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Polin: Studies in Polish Jewry Volume 14Focusing on Jews in the Polish Borderlands$
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Antony Polonsky

Print publication date: 2001

Print ISBN-13: 9781874774693

Published to Liverpool Scholarship Online: February 2021

DOI: 10.3828/liverpool/9781874774693.001.0001

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PRINTED FROM LIVERPOOL SCHOLARSHIP ONLINE (www.liverpool.universitypressscholarship.com). (c) Copyright Liverpool University Press, 2021. All Rights Reserved. An individual user may print out a PDF of a single chapter of a monograph in LSO for personal use.date: 20 September 2021

The Self-Perception of Lithuanian–Belarusian Jewry in the Eighteenth and Nineteenth Centuries

The Self-Perception of Lithuanian–Belarusian Jewry in the Eighteenth and Nineteenth Centuries

Chapter:
The Self-Perception of Lithuanian–Belarusian Jewry in the Eighteenth and Nineteenth Centuries
Source:
Polin: Studies in Polish Jewry Volume 14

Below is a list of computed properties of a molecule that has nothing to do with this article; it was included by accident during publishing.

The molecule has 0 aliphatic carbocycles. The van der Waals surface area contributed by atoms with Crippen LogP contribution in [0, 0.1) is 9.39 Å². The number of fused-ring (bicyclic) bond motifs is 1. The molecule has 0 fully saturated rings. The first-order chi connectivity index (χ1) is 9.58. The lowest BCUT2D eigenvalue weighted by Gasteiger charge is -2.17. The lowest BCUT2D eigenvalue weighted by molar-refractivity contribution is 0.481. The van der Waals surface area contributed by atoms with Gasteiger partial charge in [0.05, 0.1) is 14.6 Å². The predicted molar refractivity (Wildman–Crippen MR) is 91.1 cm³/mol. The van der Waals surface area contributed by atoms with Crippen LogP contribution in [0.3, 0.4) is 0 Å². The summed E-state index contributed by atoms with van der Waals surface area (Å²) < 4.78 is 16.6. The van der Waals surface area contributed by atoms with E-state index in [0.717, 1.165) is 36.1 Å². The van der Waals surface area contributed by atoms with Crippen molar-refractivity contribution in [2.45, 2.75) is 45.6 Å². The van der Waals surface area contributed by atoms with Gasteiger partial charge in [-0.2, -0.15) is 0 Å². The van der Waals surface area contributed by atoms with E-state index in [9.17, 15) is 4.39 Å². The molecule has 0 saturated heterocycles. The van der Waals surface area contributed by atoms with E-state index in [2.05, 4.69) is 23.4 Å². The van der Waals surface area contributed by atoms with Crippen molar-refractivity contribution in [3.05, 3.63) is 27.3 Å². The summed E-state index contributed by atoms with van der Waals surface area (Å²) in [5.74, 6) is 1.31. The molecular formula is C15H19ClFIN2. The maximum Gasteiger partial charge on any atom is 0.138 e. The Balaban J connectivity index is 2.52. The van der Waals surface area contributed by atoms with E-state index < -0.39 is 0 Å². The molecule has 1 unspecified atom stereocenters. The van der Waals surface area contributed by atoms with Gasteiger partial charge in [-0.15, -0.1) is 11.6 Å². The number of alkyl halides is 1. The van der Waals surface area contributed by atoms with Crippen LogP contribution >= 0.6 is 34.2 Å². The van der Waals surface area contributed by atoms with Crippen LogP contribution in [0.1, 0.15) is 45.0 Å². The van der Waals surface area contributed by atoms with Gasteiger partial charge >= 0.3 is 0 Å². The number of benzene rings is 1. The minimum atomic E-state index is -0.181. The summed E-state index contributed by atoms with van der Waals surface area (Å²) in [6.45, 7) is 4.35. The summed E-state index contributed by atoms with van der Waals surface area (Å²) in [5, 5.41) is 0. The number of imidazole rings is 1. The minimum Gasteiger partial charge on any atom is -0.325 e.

Author(s):

Vital Zajka

Publisher:
Liverpool University Press
DOI:10.3828/liverpool/9781874774693.003.0002

This chapter examines the Lithuanian–Belarusian Jewry in the eighteenth and nineteenth centuries. From the earliest times of their settlement in the easternmost Slavonic and Baltic territories, the Jews have been aware of their special status, first as discoverers of lands beyond the limits of the Jewish world of that time, and then as a distinct part of that world. Potential economic and social opportunities and freedom of religious practice and self-government, combined with the benevolence of rulers and the relative tolerance of the surrounding population, gave rise to the distinctiveness of Lithuanian–Belarusian Jews in relation to the rest of Ashkenaz. The term ‘Lithuanian–Belarusian Jewry’ refers to the Jews who lived in the Grand Duchy of Lithuania, including the protectorate of Kurland, after the Union of Lublin in 1569. In Yiddish, the land was referred to as ‘Liteh’ and its Jews referred to themselves as ‘Litvaks’. Jewish Liteh also included the region of Podlasie that became a part of the Polish crown territories (the ethnically Polish part of the Commonwealth) as a result of the Union of Lublin.

Keywords:   Lithuanian–Belarusian Jewry, Liteh, Litvaks, European Jews, historical boundaries, self-perception, Jewish Lithuania

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